Get out: Leave your home immediately. The criminal might still be in the house. Consider him or them armed and dangerous.

Call 911: Use your mobile to get the police on the line, quick. Let them come there and secure your home to make sure it’s safe. But don’t use your landline because in some cases, police may want to dust your home phone. It’s rare, but ask first.

Don’t touch anything: Doorknobs, windowsills, remote controls, toilet handles, refrigerator doors, etc. may have burglars’ fingerprints. You’d think police get all CSI and dust everything, but they often don’t. But if they detect an obvious entry point or a dirty fingerprint, they will.

Seek safety: Go to your car and lock it behind you, or to a neighbor’s, local store, whatever—just get out. But be within eyeshot for the police when they arrive. They will want to talk to you.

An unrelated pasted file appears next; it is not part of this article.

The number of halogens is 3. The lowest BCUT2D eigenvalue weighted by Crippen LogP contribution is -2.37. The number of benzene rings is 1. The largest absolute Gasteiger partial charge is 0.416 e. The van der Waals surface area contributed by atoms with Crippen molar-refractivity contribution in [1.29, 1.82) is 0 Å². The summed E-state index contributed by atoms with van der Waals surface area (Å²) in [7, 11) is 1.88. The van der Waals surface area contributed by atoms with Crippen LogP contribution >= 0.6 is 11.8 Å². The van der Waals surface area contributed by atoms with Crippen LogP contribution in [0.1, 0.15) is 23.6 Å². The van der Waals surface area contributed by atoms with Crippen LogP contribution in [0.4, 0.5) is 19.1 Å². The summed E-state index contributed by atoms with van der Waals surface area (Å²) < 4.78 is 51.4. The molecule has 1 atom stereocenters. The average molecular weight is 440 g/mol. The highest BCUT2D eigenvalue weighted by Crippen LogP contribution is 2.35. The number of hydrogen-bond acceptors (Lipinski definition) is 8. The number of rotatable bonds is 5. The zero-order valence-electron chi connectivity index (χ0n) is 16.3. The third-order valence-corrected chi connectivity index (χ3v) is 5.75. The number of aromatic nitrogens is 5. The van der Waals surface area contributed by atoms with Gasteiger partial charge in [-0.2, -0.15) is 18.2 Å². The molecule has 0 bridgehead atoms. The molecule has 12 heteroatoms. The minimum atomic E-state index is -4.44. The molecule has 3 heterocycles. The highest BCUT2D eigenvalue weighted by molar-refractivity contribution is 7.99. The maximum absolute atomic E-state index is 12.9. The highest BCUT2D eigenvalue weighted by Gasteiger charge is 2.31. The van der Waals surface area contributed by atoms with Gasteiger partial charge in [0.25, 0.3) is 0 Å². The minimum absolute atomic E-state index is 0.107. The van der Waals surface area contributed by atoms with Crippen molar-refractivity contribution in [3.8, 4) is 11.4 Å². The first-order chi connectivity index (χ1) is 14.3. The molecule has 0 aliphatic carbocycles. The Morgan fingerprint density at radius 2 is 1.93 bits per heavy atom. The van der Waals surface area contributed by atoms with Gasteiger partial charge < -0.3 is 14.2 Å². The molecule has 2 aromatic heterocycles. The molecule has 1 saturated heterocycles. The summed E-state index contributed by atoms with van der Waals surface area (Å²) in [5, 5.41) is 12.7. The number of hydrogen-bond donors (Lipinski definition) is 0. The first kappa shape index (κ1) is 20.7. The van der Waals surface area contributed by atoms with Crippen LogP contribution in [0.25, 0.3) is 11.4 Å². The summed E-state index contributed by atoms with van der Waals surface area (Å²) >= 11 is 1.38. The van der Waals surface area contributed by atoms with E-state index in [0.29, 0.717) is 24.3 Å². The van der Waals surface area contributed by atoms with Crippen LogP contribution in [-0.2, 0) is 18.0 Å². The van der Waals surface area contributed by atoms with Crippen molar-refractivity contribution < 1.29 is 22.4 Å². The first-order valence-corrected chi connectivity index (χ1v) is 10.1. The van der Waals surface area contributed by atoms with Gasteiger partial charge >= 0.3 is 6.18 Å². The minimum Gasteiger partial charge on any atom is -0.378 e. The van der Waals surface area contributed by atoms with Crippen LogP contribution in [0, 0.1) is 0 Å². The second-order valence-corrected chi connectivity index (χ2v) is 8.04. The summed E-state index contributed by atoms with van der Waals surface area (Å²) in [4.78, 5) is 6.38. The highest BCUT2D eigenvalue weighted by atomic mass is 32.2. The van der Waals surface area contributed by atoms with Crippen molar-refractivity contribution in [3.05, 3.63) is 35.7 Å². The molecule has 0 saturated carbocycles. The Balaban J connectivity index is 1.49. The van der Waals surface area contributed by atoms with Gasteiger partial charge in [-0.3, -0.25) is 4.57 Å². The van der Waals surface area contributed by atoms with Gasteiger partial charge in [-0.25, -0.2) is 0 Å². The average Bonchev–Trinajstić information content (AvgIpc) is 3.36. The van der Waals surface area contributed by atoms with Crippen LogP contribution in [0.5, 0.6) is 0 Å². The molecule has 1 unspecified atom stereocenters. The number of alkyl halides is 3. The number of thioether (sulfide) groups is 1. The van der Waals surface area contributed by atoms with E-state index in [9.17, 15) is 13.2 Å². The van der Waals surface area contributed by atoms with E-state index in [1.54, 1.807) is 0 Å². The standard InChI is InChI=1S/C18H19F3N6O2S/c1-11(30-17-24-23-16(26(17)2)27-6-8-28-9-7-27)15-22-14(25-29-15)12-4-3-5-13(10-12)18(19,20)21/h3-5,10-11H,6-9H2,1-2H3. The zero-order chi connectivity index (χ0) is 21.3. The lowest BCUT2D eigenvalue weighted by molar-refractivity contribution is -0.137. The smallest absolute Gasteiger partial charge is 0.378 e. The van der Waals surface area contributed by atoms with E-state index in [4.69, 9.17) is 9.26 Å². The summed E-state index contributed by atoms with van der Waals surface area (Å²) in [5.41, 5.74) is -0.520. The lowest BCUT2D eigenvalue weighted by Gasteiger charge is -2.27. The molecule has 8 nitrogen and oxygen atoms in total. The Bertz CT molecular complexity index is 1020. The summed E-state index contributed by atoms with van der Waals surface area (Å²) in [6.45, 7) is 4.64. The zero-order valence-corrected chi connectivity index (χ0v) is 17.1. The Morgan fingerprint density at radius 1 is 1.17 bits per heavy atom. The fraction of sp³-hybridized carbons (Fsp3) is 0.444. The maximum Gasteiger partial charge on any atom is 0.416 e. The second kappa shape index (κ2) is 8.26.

Expect to be questioned: Police will ask lots of questions, and you may not understand or appreciate the line of questioning. Just know that they are doing an investigation and have their reasons.

Call your insurance broker: Your insurance broker will have a process you must go through to record what was stolen to determine what’s covered.

Expect to feel violated: In the days and weeks following a break-in, you will notice more things missing or broken. The feelings of violation won’t go away anytime soon. In some cases it might be necessary to move, as burglarized properties develop a black cloud over them in the victims’ minds.

Be proactive: Don’t let this happen again. Invest in better doors, locks, security cameras and home alarm systems. Get a big dog, take a self-defense class, properly insure your goods, live your life and try not to worry about it.